I continue on foot and soon pass a car I’d gladly pay 100hrv just to sit in and touch the steering wheel. It’s a magnificent Rover 800 – the only one I’ve ever seen in Ukraine. A rich dark reddy-maroon, right down to the wheels, it’s currently being worked on by a proud owner. I attempt to bond with him, my being a fellow Rover owner, but he’s busy. Not unfriendly though, as he lets me fire off a few snaps.
There’s a lot to photograph here, next up is the Vera Kholodnaya statue. Charmingly adorned with a red bouquet, she is to be found before a park, laid out with various tourist-item stalls and paintings. It pains me to walk past tourist stuff, but now’s not the right time. Speaking of time, I’m starting to get a little concerned about it, and so duck through a charming park replete with reading, relaxing inhabitants and a most becoming bandstand.
I know that continuing down this street will take me to the famous Opera House, but I’m starting to think that Frantsuzky Boulevard may be a little further than I’d thought. Or even that I’ve walked far from the most direct way. No matter, I’m loving the Odesa sun, architecture and atmosphere. Reaching and regarding the Odesa National Academic Theatre of Opera and Ballet is really something! Opened in 1810, destroyed by fire in 1873, topped up in 2007, the modern hall was constructed in neo-baroque style. It’s like a little white Albert Hall of wonder.
There are quite literally hundreds of weddings taking place in town today. Well, okay, not hundreds, but lots. Having already seen nearly a score of young ladies taken out of circulation (to reference that recycling t-shirt), there’s another across from the National and the best yet just beyond it. Now, I like a tattoo, one, two, even a few tasteful ones can be quite the thing. But a big leg tattoo is quite something, especially for a young lady. And the one in front of me now wearing a wedding dress is sporting just that. As is her bridesmaid. It’s charming to think that here’s a town where girls who get tattoos on their legs still dream of their day in white.
I arrive at Dacha a few minutes later, having finally given up on walking and found a fabulous taxi – a Nissan Gloria no less, today is really full of firsts – for a fair price. Dacha is situated just off Frantsuzky, in a long stretch of parkland that cushions the city from the coast, and I’m immediately struck near speechless by the place. You walk in through a garden which is like a scene from a botanical dream. Take in if you will, the glorious seating, all white around you. The shower, working, for when it gets just a little too hot is a nice touch. The bed, working, for when it gets just a little too blurry, is great. A colleague of mine has arranged for me to meet a couple of friends of hers here, and so it is I step up to my table to meet Sasha and Katya. They know Dacha well, it’s somewhat of an Odesa institution, and show me around the inside.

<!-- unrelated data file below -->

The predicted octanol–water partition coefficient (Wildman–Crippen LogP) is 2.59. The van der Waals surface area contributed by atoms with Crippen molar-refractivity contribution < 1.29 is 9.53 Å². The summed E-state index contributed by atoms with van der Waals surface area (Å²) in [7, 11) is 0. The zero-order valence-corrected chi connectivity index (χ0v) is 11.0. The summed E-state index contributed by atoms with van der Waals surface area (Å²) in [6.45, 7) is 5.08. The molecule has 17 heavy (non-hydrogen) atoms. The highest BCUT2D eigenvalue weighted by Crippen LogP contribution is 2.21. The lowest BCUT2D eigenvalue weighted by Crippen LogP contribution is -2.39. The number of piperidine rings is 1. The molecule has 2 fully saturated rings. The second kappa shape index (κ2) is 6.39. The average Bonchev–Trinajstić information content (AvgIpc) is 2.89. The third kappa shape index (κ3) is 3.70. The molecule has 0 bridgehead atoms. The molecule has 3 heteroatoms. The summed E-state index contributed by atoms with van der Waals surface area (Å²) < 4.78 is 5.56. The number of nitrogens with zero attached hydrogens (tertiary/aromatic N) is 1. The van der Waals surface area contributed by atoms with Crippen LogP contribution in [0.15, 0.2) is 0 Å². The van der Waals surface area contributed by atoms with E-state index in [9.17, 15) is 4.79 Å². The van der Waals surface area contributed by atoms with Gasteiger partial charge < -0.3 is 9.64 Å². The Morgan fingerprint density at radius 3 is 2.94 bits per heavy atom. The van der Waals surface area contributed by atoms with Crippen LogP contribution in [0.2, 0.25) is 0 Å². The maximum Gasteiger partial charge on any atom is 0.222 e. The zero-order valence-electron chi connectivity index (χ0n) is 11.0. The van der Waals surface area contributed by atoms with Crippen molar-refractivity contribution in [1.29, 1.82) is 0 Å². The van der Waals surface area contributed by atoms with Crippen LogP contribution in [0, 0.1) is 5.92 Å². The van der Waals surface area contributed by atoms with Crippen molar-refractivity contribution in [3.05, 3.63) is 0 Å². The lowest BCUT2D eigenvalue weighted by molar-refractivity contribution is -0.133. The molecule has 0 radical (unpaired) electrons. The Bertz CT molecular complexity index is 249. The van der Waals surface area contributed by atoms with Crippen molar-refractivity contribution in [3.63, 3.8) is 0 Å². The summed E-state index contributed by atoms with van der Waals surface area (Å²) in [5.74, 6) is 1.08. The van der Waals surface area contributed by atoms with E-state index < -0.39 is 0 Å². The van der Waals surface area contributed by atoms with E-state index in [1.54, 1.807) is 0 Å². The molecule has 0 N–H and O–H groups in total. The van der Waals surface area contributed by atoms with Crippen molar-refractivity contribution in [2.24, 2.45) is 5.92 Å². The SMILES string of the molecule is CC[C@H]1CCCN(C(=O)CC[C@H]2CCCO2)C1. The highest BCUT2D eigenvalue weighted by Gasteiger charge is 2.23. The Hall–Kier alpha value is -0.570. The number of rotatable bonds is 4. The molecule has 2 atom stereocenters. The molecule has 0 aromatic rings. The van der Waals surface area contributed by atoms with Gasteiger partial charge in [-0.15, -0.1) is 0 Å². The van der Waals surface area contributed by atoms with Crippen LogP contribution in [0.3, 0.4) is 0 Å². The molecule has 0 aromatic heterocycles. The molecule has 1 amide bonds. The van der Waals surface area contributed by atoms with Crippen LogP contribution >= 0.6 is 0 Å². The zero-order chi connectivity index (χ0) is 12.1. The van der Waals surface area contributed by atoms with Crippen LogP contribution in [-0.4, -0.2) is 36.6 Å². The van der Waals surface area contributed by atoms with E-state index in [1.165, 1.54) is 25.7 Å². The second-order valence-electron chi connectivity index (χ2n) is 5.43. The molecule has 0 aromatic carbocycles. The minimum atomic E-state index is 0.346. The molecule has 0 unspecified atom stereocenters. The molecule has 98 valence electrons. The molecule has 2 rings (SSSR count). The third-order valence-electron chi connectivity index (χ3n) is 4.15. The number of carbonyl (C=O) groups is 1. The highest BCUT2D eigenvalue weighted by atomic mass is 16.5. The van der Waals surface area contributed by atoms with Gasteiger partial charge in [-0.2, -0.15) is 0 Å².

Now it is, as the name suggests, an actual Dacha, converted in 2004 as a restaurant. Inside, each room retains the theme of its former function. So, the bathroom still has a bath (not sure if that works), the bedroom no bed but a dresser with Chanel No.5 from the 60s (how cool) and a collection of little Soviet jugs. Coming into the front room, you find a Soviet stove, an original Steinway and a stack of classic caviar tins (unopened, best left that way).
The entire place is adorned with photos harking back to another era, an era which had its faults but was magical in its own way. The staff are numerous and flutter around in gloriously faded floral tops, like they’ve just flown out of an Enya video. It’s all like being in some kind of magnificent sepia dream. What’s the food like though? Well, we’ve been unable to resist the multiple vodkas by the door, so fire up a table full of them. Then, it’s onto Red Caviar, Pickled Mushrooms, Baked Peppers, White Mushroom Soup, Dumplings and Fresh Vegetable Dacha Salad. And that is just me. It really is. In between each course, a vodka of a different extraction freshens the palate as Sasha, Katya and I dine on.
This is quite simply the best food, in the most magical surroundings, I have ever experienced. The ingredients are mostly locally sourced too, with many unique to Dacha. To go to Odesa without coming here would be like not seeing the sea.
To Beer with Bear Beside the Seaside
The sea is exactly what I do next, bidding farewell to my new (full) friends and patting my belly going the couple of minutes through the park, down the wooden walkway, onto the seafront. The sun is starting to set as I wander along the now emptying beaches and promenades, boasting stunning views. I resolve to return the next day, before that is the business of checking out Forsage, which is a taxi ride out of the centre.
At Forsage, it’s interesting watching the Odesa girls party. These are girls who get themselves juiced up on cocktails – I tell this later to a chap I know in Kyiv, who said that’s like turkeys plucking their own feathers out for Christmas. The club itself is fun, but a bit ho-hum. In any case, you don’t come to Odesa to go to a standard disco, you come here for Arcadia. The taxi home is a lot better – a seriously tooled up Lada Riva, which includes electric front windows and even a TV. The guy has taken out the seatbelts though – so Odesa!
Come Sunday, I must admit, I’m still a bit whacked after Saturday’s exertions. So, what to do in Odesa if you feel such a way? Simple, you head down to Lanzheron Beach, park your gear and beach out. Now, I am alone but find my sand-neighbours an absolute pleasure to be around. Not only are they a pretty tasty bunch, but they also watch my bag while I go off for a beer (right by the beachfront, ice cold, 10hrv – vive la Odesa!), take a dip (cold but crystalline water), and feed on such reasonably-priced snacks as are walked by.
Approaching sundown, I stop for a few tourist items and make my way to the train station. I return to Kitten in Kyiv with an overwhelming love for Odesa now also occupying my heart. t
Return tickets on the sleeper train – 384hrv
Huge meal, many vodkas, at Dacha – 400hrv (approx)
Mid-range hotel – 500hrv
Beers and ice-creams – 200hrv
Taxis for weekend – 200hrv
Souvenirs – 150hrv
Sundries – 200hrv
Grand Total: 2034hrv